subsidiary or affiliate of a MNC a
competitive advantage (e.g. energy
efficiency improvements).

© CSEND, 2005
The Current Realities

The CDM Portfolio update presented by Jane


Ellis of OECD at the 2005 SB-meetings in Bonn
offers causes for optimism and pessimism alike.

On the positive side, CDM projects have


increased to 5 registered CDM projects, 8 others
are requested for registration by the CDM
Executive Board of which 3 are under review
and 110 CDM projects are under validation
which could generate 16.9 Mt Co2-eq.

© CSEND, 2005
Geographical Spread Uneven
Industry
FDI inflows in selected regions in 2003
(percentage
Publicly funded of global
Private, FDI inflows)
not-for-profit Private, for-profit
institutions institutions institutions

Developing excl.
Universities in
China International
neighboring Research Universities donors and
countries 20% lenders
Provincial and regional institutions
Least developed
countries
Regional higher Government,
Professional schools
education 1% including ministries
of education, finance,
Vocational schools planning, labor
China
10%
Distance education: The
Primary and can operate at all levels Developed
commercial
secondary and in all sectors of a arena
schools countries
higher education
69%

Trained labor Nongovernmental Educated


force organizations citizens

© CSEND, 2005
The current FDI realities

While CDM is slowly emerging, the


realities of FDI at global level should
not be forgotten, they are..

© CSEND, 2005
FDI Inflows in Selected Regions in 2003

FDI inflows in selected regions in 2003


(percentage of global FDI inflows)

Developing excl.
China
20%
Least developed
countries
1%

China
10%
Developed
countries
69%

© CSEND, 2005
(Source: Taffere Tesfachew & Karl P. Sauvant, 2005)
Traditional & Potential CDM-Related
Determinants of FDI Inflows 1
TNC Motive Selected Additional CDM
Economic CDM Drives relevance to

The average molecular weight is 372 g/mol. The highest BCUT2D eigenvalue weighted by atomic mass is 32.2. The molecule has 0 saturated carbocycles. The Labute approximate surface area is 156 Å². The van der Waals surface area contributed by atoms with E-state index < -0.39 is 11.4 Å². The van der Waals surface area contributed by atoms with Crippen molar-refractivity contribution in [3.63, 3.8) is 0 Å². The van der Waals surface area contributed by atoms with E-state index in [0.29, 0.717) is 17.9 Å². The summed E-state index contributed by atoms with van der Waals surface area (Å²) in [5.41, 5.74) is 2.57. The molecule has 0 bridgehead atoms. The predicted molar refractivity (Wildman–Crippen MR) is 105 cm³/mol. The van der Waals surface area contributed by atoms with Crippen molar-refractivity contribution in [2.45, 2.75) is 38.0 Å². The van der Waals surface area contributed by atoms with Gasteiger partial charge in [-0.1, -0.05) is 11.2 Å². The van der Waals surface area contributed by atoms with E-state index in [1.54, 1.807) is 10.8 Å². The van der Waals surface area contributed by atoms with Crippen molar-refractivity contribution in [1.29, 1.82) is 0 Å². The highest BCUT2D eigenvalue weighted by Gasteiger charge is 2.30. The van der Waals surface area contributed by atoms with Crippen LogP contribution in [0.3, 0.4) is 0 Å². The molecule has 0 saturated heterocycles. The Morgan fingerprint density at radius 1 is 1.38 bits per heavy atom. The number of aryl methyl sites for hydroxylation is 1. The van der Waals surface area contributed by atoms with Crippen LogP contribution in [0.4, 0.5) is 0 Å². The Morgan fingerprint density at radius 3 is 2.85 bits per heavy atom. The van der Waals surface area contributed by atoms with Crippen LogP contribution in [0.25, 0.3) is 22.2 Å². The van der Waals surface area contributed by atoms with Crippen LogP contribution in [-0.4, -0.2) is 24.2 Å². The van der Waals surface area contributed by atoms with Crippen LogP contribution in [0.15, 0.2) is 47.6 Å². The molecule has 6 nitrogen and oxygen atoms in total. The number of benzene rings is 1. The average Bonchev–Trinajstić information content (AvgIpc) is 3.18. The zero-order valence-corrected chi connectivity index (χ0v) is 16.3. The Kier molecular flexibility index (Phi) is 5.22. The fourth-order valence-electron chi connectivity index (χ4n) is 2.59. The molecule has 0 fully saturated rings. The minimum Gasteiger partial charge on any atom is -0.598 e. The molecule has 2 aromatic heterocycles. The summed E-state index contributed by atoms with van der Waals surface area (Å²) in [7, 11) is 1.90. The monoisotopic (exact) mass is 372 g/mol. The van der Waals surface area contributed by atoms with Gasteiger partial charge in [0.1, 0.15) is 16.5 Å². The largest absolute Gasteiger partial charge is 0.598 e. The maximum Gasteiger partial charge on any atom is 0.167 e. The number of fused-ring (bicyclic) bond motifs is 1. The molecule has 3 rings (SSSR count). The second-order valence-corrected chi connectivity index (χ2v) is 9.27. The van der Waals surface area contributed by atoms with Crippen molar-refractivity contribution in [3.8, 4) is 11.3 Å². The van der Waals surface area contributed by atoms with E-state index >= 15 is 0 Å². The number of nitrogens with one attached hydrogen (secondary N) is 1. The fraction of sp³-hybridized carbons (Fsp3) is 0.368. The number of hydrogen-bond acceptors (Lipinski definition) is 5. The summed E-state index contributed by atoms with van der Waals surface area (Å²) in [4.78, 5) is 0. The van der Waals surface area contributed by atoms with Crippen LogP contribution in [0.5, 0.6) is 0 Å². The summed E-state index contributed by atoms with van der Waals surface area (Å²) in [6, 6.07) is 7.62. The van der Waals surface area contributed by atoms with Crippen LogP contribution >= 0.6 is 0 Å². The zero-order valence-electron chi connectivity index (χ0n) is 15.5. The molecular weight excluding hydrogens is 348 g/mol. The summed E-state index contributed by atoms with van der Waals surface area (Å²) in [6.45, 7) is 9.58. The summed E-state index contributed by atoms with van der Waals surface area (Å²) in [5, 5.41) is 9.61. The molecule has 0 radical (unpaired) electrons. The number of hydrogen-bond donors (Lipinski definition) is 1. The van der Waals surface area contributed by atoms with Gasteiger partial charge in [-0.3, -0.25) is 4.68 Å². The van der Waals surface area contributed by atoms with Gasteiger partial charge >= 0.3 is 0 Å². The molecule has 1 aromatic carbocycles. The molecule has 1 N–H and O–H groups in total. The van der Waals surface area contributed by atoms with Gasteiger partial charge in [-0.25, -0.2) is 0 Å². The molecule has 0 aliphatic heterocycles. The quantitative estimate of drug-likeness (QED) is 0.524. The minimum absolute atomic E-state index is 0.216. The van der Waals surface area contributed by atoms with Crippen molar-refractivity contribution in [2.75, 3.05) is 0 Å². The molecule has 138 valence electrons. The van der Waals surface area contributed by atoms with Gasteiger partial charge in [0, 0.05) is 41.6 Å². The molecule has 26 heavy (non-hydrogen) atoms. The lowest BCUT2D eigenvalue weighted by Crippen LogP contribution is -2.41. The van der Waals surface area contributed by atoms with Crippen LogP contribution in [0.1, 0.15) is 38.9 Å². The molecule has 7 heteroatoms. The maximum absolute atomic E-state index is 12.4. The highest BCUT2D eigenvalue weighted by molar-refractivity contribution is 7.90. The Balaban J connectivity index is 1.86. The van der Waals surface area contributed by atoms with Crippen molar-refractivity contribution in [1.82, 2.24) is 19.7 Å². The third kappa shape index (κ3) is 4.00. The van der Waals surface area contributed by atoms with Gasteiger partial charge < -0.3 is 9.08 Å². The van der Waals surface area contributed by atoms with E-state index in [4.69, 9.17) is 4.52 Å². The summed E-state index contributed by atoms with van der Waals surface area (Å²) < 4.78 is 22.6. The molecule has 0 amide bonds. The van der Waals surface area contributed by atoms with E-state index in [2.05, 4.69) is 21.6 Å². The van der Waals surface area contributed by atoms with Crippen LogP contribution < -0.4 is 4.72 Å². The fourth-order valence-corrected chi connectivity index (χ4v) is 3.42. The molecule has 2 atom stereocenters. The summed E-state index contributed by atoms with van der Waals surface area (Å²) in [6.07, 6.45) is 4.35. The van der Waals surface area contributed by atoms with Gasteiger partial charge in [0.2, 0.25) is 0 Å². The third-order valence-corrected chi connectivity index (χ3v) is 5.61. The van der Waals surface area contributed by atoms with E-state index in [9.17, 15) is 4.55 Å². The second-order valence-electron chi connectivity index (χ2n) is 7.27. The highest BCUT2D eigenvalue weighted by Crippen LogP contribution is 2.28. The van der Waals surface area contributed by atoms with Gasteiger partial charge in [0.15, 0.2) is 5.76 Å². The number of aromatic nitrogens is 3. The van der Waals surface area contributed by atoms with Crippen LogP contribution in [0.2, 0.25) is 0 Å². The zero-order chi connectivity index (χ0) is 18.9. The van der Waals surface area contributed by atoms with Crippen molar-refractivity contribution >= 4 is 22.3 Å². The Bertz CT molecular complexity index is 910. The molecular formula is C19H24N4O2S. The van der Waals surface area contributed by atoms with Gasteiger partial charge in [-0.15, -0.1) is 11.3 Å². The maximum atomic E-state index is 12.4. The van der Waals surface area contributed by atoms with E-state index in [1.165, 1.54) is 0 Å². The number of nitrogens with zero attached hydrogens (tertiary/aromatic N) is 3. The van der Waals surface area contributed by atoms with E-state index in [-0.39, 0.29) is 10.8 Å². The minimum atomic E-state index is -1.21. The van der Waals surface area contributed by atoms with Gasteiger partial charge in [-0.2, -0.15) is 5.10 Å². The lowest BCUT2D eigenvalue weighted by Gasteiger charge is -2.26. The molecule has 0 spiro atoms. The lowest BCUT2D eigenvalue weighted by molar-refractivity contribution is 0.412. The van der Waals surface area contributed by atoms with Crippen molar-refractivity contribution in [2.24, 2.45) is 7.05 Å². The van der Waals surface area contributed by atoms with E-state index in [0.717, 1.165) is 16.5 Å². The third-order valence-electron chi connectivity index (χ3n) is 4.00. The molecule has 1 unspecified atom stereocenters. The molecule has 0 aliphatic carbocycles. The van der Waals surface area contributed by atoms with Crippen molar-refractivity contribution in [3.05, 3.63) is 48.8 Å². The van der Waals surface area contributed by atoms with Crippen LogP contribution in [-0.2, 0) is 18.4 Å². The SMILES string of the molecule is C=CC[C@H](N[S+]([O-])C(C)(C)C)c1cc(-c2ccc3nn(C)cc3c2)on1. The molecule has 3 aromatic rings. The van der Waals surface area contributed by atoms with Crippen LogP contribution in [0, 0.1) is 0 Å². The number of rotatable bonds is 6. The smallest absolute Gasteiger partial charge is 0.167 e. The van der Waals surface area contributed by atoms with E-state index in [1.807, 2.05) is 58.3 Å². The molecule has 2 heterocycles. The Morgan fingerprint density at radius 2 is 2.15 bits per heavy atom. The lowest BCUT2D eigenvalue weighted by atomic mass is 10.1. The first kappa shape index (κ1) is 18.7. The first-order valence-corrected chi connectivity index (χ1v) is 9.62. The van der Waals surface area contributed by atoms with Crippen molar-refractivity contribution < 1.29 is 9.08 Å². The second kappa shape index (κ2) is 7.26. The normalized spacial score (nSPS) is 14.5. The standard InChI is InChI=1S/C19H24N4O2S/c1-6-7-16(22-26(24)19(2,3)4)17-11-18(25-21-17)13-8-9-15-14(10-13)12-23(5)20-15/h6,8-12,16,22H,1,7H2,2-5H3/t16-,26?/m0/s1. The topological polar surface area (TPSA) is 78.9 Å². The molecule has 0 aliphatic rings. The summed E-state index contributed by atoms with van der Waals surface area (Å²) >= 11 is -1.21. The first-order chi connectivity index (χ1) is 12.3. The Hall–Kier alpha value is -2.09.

Determinants TNCs
Market- Per capita income New/expanded TNC technology
Market size markets for: providers
Seeking Climate friendly TNC providers of
Market growth
Access to technologies in CDM-related
regional/global developing services (e.g.,
markets countries consulting,
CDM-related brokerage,
services certification)

Resource Access to labour Access to TNC emitters of


Access to raw greenhouse gas greenhouse gases
Asset- materials reduction (CERs) in regulated
Seeking Adequate markets
infrastructure Market
intermediaries
© CSEND, 2005
Traditional & Potential CDM-Related
Determinants of FDI Inflows 2
TNC Motive Selected Additional CDM
Economic CDM Drives relevance to
Determinants TNCs
Efficiency Differential Low-cost TNCs emitters of
comparative greenhouse gas greenhouse gases
Seeking advantages reductions via CDM in regulated
Better projects markets
deployment of Investment in TNCs without
global resources foreign affiliate home country
technology greenhouse gas
upgrades liabilities
compensated with
CERs
Strategic Access to new Access to TNC providers of
competitive complementary CDM-related
Asset advantages CDM assets services (e.g.,
Seeking possessed by consulting,
© CSEND, 2005
foreign-based firms, brokerage,
FDI Flows and CDM Market Potential 1

From a global perspective, current trends in


FDI flows give some indication of the